Language skills are similar to
skills in that there are a huge number of possibilities. They are also
relatively difficult to apply exact rules to.
The following are meant as guidelines, and should not be taken as being written in stone. For example, an illiterate character might have a high language skill (can easily speak and understand others), but just never learned to read or write.
There are situations which may require that a roll be made against a Language skill. For example, professionals of various occupations often have obscure terminology, and a character trying to pass as a member of that profession might have to make a roll in order to understand others of the profession, or speak in such a way that they are accepted by others.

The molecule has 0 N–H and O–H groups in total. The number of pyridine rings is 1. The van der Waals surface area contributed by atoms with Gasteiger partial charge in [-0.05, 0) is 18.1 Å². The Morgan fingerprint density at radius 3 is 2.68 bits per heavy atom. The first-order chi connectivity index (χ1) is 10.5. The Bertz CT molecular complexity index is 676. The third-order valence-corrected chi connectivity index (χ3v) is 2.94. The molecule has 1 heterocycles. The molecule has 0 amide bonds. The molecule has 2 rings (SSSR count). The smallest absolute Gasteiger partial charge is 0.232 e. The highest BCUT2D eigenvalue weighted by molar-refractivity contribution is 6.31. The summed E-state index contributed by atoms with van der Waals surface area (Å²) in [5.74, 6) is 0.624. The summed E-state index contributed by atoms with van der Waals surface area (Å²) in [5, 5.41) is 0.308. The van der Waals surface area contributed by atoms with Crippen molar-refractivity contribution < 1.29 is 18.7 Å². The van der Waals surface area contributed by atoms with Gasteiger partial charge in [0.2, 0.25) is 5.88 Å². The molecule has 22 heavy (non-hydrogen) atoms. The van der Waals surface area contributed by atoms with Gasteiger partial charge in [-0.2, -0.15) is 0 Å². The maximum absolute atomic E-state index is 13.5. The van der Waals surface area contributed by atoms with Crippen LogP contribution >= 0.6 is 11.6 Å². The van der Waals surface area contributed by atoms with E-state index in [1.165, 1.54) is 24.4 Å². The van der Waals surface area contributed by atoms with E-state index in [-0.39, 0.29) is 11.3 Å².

There are similarities between different languages which the GM may wish to take into account at such times as when a character acquires a new language similar to one which is already known, encounters someone speaking in such a language, or attempts to read something written in such a language. For example, French and Italian are similar enough that, for someone fluent in French, many Italian words can be understood through a combination of comparison to known French words and examination of the context the word is used in. Most encyclopedias, and many dictionaries, have diagrams showing how various languages are interrelated. The GM may give a bonus in such situations, depending on the character's skill level in the known skill, and how closely related the two languages are.